Make a case for your airplane

We asked the Air Facts community to share with us why they bought the airplane they did and why this was the right choice for them. We heard from William “Pete” Hodges of Spotsylvania, Virginia, who made the case for his 1968 Cherokee PA28-140. Here’s Pete’s case:

Cherokee 140

The Cherokee 140 is “the smallest airplane that would do our biggest jobs,” says the author.

In 2004 I was completing my Private and was looking for a first airplane to own that would support the flying my wife and I wanted to do, including 400 mile cross-countries, training and day trips. After reading “Buying and Owning Your First Airplane,” we chose the Piper Cherokee 140. We bought it just after I soloed and I completed all the cross-country and final training in this aircraft. I learned not only how to be a good pilot, but also how the be an owner and good steward of the airplane.

We chose the little 140 because it was the smallest airplane that would do our biggest job. There are a lot of them around so it would be easy to get parts. All the mechanics know how to work on them as they are simple to maintain with fixed prop and fixed gear. They cruise at an honest 100+ knots with 5.5+ hours of endurance at 8.5 GPH, and they carry a lot of stuff with two people on board.This airplane can also carry four people, no bags, partial load of fuel, and has good short field/grass field performance, especially when lightly loaded or in cool weather. It is a great choice for a first airplane that you want to keep and grow with.

Panel

The panel is basic, but offers everything a new private pilot needs.

We bought 86F in 2004 with a zero-time engine overhaul, new interior, and six-year old exterior paint. It looked almost new for 36 years old. After we owned it for a couple of years, I started to get the “bigger airplane” itch. After doing some research, we got our bigger plane by modifying this one with the CAVERNOUS back shelf option for about $1500 instead swapping to a larger airplane for $15,000. A year later we added an AOA Lift Reserve Indicator to give us a better margin of error for short field work, and the year after that we added wheel pants for an extra 10% of cruise speed.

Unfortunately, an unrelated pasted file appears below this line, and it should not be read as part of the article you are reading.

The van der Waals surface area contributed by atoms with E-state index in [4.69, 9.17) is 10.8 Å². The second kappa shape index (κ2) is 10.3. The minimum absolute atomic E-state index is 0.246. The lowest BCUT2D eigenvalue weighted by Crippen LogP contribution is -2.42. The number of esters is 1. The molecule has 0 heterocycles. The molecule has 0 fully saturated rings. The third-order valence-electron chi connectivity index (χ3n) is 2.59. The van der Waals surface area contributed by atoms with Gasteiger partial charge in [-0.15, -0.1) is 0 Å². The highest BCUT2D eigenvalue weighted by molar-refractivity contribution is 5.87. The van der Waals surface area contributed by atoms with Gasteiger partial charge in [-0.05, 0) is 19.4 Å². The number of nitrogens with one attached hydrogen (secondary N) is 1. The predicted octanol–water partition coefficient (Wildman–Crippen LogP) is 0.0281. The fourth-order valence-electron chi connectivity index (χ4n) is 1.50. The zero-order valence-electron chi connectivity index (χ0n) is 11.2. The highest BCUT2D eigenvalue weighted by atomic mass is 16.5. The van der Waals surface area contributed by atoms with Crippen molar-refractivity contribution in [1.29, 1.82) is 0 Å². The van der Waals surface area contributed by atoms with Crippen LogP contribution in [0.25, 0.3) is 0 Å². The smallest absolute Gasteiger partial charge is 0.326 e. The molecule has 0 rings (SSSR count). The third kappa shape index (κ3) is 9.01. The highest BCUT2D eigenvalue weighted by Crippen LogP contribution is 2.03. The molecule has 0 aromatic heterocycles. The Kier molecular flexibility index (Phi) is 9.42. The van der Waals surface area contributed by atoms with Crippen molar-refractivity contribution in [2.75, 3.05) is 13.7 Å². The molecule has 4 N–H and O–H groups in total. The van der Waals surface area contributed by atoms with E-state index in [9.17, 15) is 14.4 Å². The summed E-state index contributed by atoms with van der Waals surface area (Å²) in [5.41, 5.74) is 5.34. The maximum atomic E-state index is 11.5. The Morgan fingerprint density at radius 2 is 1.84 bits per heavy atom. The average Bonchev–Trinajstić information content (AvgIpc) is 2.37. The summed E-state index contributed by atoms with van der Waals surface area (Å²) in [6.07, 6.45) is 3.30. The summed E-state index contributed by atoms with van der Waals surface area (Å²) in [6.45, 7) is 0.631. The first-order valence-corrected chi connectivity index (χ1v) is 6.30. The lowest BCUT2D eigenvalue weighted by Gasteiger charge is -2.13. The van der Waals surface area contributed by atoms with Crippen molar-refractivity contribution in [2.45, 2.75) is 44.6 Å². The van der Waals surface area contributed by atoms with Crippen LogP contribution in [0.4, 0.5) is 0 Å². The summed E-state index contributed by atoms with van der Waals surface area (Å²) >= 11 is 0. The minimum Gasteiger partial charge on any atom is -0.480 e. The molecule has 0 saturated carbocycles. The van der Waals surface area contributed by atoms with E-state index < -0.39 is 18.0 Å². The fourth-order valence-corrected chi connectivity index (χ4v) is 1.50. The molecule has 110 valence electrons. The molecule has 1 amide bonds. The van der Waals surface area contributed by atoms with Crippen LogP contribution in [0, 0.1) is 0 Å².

Are we happy with our little bird? You bet we are! Sometimes the best deal you can get is a good well-built plane-Jane!

Pete made a good case for his Cherokee. How about you? What do you fly or own and why is it the best airplane for you. Go ahead: Make your case.

13 Comments

  1. Jeff Ingram says:

    I’ve had a Mooney Executive (M20F) since 1991, after two years with a 172. The Executive is an honest 140 Kt. airplane with a fuel burn in the 9-10 gph range. It is a good cross-country platform and reasonably affordable to fly. Like, Pete, above, after about 5 years with the Mooney, I started looking into a “bigger” airplane, and I am so happy that the wise old sage at the airport talked me out of getting a twin. At least I can still afford to fly. Given that an Executive is about half the price of an equivalent 201, and the speed difference is only about 10 Kts, I believe it to be a better buy.

  2. Liad says:

    Mooney M20c short body. Can not get that much airplane for sub $50,000 anywhere else. 135 true all day long on 9 gph. I keep a citabia around for sunny and windy days.

  3. Brooks says:

    I too, was fortunate enough to be able to buy a Cherokee 140, with 2 partners. All three of us were new pilots at my local airport, and were trained by the same instructor. I started later in life, and never imagined that the dream of ownership would become a possibility. With two 25 gallon tanks and a burn rate of 7 GPh,we fly as little as $12 per hour each, when 2 people split the bill! That’s what burning ethanol-free 87 octane car gas can do for you! It has been a blast flying all over the southeast!

  4. Hunter Heath says:

    My first airplane was a 1966 Cessna 172, the lovingly kept toy of a group of 4 older men who let me buy it only after I wrote a heartfelt letter about how my family and I would give it a good home. It served me well for 9 years, and serves my friend and former partner even now. I flew it all over the central US for business and pleasure. The Cessna 172 is the Ford Taurus or Toyota Camry of the air– does a little of everything, reliable and repairable, and forgiving for a low time pilot. Now, flying only for pleasure, I own a 1946 Aeronca Chief, bought for several reasons. Important for a senior, it allows me to fly under the Sport Pilot rule, and since I’m extremely left-handed, it’s more comfortable for me than a Cub or Champ. It burns little fuel, it’s cute, and every time I fly this basic aircraft, my late father– who trained in J-2s and 3s, Taylorcrafts, and the like– is my co-pilot.

  5. Don Myers says:

    In 2004 we purchased a 1946 Ercoupe w/rudder peddles (223 on the most recent overhaul). That began our search for a newer/better airplene. We are still looking. Coupe 729 does everything we need. It is big enough for the two of us, our dog and a suitecase. Cruises at 80 knots, burns 5.5 gph, can’t stall it, can’t spin it and it’s a convertible. LSA certified. Show me another plane that will do all of that and we will buy it!

  6. Karl Vogelheim says: